If you’re looking for the definitive Ghostbusters video game experience, your best option is probably Ghostbusters: The Video Game. Your second best option is probably Ghostbusters: The Video Game Remastered, which was released in 2019 for the Xbox One, Playstation 4, Nintendo Switch, and Microsoft Windows. I didn’t have the chance to play the original, so I made sure I got a copy (a physical cartridge!) of this game for the Nintendo Switch.
Let’s talk about why I love this game so much!
Ghostbusters: The Video Game Remastered is a third person over the shoulder shooter game that was remastered by Saber Interactive and published by Mad Dog Games for the aforementioned game systems. The original version was actually developed by Terminal Reality. In the game, you take on the role of an unnamed man who has just been newly recruited by the Ghostbusters. Instead of controlling the different Ghostbusters, they’re all NPCs and you’ll be working with them throughout the game.
All of the known characters are based on the actor’s original likeness in the film, and the actors themselves did the voice acting. Even the story was written by the movie’s main creative force: Harold Ramis and Dan Aykroyd. And this game is really well written, making sure that you spend a good amount of time working with each member. This approach makes the game so freaking immersive. It really felt like I was involved in a third Ghostbusters movie.
As this follows modern game design, you don’t have any “lives” in the game. You do have a health meter which recharges over time. If you get knocked down, there’s a revive mechanic that will allow you to continue. And when that fails, the game has a save system and auto save check points. The Nintendo Switch version only has one save slot per user though, and I made the mistake of overwriting it! Instead of getting frustrated, I’m seeing this as a good reason to play this game again until the end.
I loved the quick tutorial stage of Ghostbusters: The Video Game Remastered because it fit the plot of the game well. On your first day, Slimer and another ghost manages to escape the containment unit, so you have to try and catch both. Here, you’ll be accompanied by Ray, who summarizes what you need to do with a single statement: “Sap ’em, cap ’em, trap ’em!”
First, you need to wear out a ghost’s PKE (health). You can do this by shooting a Proton Stream at them. Each ghost will have a circular PKE indicator. While a ghost still has a lot of PKE, your Proton Stream won’t tether itself to them. So you need to keep following ghosts around with your aim.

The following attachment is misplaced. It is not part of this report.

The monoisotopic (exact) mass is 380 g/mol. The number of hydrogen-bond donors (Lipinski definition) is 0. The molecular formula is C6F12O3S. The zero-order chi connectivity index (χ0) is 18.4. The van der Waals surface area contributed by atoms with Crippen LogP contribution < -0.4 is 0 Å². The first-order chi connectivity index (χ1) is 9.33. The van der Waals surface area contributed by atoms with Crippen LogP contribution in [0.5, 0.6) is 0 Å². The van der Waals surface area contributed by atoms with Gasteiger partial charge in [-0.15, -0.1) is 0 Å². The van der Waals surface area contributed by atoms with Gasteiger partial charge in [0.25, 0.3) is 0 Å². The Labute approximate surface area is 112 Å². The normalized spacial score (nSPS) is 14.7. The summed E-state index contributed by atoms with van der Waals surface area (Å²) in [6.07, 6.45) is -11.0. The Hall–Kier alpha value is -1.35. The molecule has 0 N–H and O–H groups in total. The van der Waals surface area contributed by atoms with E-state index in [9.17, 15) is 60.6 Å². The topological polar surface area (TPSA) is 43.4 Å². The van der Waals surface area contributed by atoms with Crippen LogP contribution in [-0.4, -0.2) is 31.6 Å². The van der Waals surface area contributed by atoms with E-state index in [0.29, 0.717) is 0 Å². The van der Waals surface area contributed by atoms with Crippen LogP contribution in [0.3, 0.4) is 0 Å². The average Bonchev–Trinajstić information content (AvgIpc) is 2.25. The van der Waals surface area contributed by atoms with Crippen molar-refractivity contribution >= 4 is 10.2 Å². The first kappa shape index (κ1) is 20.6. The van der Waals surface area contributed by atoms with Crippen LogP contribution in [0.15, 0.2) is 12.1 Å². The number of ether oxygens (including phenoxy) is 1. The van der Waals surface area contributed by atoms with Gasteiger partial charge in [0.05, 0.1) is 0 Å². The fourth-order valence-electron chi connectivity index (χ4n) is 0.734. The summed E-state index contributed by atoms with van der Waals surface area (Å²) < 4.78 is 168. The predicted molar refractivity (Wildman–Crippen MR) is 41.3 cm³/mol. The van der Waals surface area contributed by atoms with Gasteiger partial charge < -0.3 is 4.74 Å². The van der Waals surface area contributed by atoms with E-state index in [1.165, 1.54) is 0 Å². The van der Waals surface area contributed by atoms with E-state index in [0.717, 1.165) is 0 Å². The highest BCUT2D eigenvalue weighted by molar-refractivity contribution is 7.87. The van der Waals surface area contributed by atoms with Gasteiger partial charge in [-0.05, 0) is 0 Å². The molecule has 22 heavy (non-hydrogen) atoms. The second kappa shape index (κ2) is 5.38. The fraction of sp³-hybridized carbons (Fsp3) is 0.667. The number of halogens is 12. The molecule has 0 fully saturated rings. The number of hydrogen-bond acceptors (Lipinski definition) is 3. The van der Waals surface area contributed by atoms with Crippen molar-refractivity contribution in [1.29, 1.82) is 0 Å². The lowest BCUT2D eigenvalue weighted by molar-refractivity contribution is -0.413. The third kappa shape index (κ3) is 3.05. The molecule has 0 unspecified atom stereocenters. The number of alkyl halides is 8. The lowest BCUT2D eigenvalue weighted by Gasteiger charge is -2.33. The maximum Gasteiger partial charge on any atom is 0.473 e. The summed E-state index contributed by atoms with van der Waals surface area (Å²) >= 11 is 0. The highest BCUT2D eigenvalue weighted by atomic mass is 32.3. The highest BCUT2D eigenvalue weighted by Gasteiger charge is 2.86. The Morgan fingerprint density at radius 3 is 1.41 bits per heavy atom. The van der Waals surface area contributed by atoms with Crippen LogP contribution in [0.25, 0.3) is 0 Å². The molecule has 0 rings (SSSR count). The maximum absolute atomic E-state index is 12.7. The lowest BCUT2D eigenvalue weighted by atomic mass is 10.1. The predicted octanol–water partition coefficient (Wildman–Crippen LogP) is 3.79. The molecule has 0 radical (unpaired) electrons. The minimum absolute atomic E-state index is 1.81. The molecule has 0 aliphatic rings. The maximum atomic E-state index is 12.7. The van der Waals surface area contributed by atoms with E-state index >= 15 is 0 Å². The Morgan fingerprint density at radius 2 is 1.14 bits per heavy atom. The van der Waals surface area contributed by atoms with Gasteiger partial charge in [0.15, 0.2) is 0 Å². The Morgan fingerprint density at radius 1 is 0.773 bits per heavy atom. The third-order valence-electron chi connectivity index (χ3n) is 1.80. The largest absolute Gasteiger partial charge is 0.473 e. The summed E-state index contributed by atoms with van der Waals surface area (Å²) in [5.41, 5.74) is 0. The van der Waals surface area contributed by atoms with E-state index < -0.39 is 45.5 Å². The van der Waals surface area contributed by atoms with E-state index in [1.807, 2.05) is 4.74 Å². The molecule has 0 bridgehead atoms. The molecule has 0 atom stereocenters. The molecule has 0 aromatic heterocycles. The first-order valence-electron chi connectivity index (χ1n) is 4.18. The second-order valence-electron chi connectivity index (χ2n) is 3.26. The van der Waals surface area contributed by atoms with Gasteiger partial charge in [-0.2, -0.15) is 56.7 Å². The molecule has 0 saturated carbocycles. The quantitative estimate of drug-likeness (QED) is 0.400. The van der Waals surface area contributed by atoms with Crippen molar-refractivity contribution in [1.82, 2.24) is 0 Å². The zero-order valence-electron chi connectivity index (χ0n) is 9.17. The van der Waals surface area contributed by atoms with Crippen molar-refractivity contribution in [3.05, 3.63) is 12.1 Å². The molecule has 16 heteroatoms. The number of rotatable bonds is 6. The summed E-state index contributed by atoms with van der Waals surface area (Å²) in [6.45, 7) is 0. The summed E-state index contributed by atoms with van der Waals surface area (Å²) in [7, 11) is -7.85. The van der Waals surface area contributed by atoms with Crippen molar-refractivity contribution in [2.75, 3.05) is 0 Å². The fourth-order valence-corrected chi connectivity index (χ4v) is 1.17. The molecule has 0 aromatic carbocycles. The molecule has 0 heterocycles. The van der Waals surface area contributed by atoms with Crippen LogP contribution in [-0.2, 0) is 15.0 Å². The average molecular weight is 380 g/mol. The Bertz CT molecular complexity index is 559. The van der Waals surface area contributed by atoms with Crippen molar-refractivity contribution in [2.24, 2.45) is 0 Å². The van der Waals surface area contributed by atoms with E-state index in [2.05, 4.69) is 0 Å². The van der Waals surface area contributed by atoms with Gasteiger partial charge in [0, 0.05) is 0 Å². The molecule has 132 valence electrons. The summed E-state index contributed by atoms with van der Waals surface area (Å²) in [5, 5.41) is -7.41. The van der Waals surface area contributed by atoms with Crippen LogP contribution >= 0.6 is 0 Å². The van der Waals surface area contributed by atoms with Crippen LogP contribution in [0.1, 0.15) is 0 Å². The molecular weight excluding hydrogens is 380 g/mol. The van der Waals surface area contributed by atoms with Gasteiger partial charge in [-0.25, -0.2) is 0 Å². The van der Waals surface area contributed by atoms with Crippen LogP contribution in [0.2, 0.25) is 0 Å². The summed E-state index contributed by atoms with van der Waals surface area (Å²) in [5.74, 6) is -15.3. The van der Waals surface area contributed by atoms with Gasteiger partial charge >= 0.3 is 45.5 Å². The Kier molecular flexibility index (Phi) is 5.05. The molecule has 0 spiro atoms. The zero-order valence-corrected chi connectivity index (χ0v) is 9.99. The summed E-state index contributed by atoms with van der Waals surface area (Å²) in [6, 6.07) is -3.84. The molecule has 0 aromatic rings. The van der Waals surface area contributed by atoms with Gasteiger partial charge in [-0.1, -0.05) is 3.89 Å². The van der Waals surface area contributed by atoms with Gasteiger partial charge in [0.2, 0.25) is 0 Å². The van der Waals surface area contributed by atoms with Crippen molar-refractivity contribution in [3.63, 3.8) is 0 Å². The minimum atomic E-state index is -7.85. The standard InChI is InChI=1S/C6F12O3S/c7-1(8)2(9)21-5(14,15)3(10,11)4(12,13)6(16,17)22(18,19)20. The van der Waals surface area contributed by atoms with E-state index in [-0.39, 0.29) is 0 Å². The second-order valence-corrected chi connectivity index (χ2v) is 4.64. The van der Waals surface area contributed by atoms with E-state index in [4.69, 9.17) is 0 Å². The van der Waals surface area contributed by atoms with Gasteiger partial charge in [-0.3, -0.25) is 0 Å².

There’s a capture function available which makes your Proton Stream latch on to ghosts and other things. This is automatically enabled when the ghost’s PKE is in the red. When this happens, you can start pulling on the ghost using the Proton Stream. You can also “slam” ghosts against walls, floors, and ceilings to further weaken it.
These all build up to finally trapping the ghosts. You can toss a ghost trap yourself or one of the other Ghostbusters can do it too. A trap that’s out will shine a beam of yellow light. You’ll need to drag the ghost with your Proton Stream towards that light. The ghost trap will activate automatically, and you just have to keep the ghost steady until the trap is able to absorb it.
You’re not limited to proton packs and ghosts traps in Ghostbusters: The Video Game Remastered. Your character will also get his own pair of proto-goggles and a PKE meter. The combination of both will help you navigate through the game’s stages, but these will help you find cursed artifacts as well.
In the game, you’ll earn money from scanning and capturing ghosts, finding haunted artifacts, and destroying city property. You can use this to purchase upgrades for your existing equipment. Aside from giving additional cash for upgrades, ghost scans and cursed artifacts are really there to give you more stuff to do. You can avoid them completely, or you can treat them as side missions to complete.
As for the upgrades, they’re mostly very helpful. Some examples of these are faster deployment of ghost traps, less recoil on proton streams, and so on. Ray and Egon are always coming up with new inventions so there will be more stuff to upgrade as you get farther in the game.
Aside from giving me stuff to do, this was effective in giving me the feel of progression. And you can upgrade any gadget you wish, for as long as you have the money for it. Which upgrade you purchase first can lead to some variation in your gameplay experience.
The Ghostbusters are a team, so working together is important. The A.I. controlling the Ghostbusters is quite decent. You’ll always be better, but they’re there, and they’re also catching ghosts too. It’s best if you work together with them instead of waiting for them to work with you.
Often, I would target a ghost that another is already targeting. Its easier to lead a ghost towards a trap with two or three Proton Streams as opposed to just your own. You’ll see the A.I. come in with their own Proton Streams to help you when you’re wrangling a ghost solo.